Nepal can be divided into two primary groups of people in need, those living in the Kathmandu Valley and those living in the remote mountainous regions that are inaccessible by any means other than by foot or helicopter.
At this point there is no immediate food crisis, spread of disease or health crisis other than injuries sustained from the earthquake.
However, hundreds of thousands in Kathmandu are still living outside in the fields since the aftershocks have continued making it dangerous to be inside of their homes. This includes Bishnu Adhikari and his family. They only enter their house on a limited basis to use the bathrooms and gather supplies.
It has been raining all day which is starting to complicate the situation since people are getting cold and wet and yet not able to seek shelter indoors for fear of more aftershocks and the potential of more collapsing buildings. More rain is coming which will worsen the situation as people try to stay warm and dry. With so many people living outside their homes and not having access to toilets, there is risk of a Cholera outbreak.
To further complicate the situation, all three of the major roads into the Kathmandu Valley (from India, China and Western Nepal) are blocked due to landslides and destroyed bridges. So far, there has been enough food in the valley to sustain the population. They calculate that the food will hold out for another 2-3 days. If roads are not opened by then, The Valley will quickly spiral into a crisis. Food, water filtration, blankets, tents and other basic supplies will need to be airlifted into the valley.
The good news is that they expect to have the road from China opened by tomorrow and possibly one of the other major roads. This will avert the pending crisis for food and supplies.
The other good news is that the last after-shock was over 12 hours ago. If the after-shocks have stopped, people tend to return home meaning they will start using their toilet facilities and start repairing any structural damage that may have happened to their homes. This will again, avert the potential spread of disease.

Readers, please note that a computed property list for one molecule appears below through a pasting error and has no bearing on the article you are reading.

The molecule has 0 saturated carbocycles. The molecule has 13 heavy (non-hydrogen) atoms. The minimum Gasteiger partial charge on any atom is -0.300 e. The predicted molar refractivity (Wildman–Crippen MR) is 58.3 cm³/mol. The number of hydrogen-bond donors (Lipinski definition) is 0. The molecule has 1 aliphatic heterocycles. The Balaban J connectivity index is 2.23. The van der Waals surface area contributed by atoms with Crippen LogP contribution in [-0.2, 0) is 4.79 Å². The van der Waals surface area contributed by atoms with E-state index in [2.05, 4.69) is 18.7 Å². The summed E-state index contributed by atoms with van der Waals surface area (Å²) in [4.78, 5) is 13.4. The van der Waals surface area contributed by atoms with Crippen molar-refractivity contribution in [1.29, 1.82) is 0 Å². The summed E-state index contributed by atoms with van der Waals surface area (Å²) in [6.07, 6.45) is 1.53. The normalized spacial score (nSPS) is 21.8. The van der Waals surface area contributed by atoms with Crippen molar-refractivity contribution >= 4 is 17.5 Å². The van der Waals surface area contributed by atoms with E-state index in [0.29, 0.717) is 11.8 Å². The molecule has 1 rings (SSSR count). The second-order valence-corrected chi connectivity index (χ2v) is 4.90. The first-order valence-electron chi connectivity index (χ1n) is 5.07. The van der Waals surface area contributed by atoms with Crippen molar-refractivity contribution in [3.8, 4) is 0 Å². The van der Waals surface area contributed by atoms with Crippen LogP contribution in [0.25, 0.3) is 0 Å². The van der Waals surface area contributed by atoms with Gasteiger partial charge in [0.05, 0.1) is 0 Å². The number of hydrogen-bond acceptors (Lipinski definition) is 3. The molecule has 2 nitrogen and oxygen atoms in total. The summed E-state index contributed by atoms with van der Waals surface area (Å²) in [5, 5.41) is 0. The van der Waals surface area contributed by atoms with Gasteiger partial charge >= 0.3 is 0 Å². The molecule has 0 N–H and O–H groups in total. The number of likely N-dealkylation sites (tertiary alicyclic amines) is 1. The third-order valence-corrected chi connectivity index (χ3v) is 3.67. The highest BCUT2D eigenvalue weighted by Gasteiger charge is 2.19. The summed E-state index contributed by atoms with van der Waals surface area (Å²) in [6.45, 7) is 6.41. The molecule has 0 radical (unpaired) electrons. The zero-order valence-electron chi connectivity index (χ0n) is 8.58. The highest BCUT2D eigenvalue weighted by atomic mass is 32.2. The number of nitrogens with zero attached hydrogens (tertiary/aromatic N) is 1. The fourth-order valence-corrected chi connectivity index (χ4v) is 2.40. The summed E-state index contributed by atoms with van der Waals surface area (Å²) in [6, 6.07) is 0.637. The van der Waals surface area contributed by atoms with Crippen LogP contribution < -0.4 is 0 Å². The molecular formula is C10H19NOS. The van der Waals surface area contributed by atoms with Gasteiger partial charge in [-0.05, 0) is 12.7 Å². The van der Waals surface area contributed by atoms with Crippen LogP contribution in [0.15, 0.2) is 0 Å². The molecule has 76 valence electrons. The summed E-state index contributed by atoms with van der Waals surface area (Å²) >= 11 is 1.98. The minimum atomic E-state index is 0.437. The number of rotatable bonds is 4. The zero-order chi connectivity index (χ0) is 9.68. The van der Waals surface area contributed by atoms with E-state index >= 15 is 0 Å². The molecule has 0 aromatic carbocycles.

The situation in the rural areas has other complications. Tens of thousands have been displaced from their homes due to the earthquake, aftershocks and land slides. Most of these areas are only accessible by foot or helicopter. They are currently focused on getting those who are injured in to proper medical attention.
Getting them food, temporary shelter or medical help can only realistically be done by helicopter. For this reason, coordinating with the military is the only viable way to help. At some point soon, they will run out of existing supplies to airlift and will begin to rely on the support of the international community. China is already sending back-up air-lifting resources.
The International community is all committed and working together. As I mentioned, China sending airlifting support, supplies and helping to open the road. India, EU and US are all coordinating efforts with the Nepalese government. We plan to coordinate with Red Cross and the LDS Church on any physical supplies that may be sent there for support.
Government is still not sure how to handle the crisis as the needs and difficulties change by the hour and by the day. Rain, after-shocks, road blocks and sanitation are all issues they are attending to right now.
Govind (National Planning Commissioner Vice Chair) and others are working on the long-term transition plan of the hundreds of thousands of families who have been displaced from their homes to return and rebuild.
What we can do:
In the moment we do not yet know where the greatest needs will be. It will depend greatly on the following variables:
1. Roadways opening, allowing supplies into the KTM valley
2. Aftershocks stopping, allowing families to safely return to their homes and have access to sanitation facilities
3. Rain stopping, allowing locals to stay warm and dry
We believe (hope) that much of the potential acute crisis will be handled by local resources. If this is the case then the real work of rebuilding begins…which is, according to Bishnu, where we can be of most help. As we know, the implementation capacity of the country is low, which is why we have seen such strong results in the work we have been doing with the Nepal Life program.
Organizing and mobilizing communities, it turns out, will be the greatest need for the country in the coming weeks, months and years. So much of the country has been reduced to rubble. Whether it is getting urgently needed supplies to the right people and places or it is a strategic plan for rebuild, it is all going to needs organized communities and strong leadership.
If roads do not open within the next couple of days there will be an acute need for food, clean water, tents, sanitation facilities and basic supplies. We will keep you posted on how that progresses.
Please take inventory of your resources (financial capabilities, food, clothing, tents, appropriate equipment) and be ready to respond if needed.
Previous update from April 25th.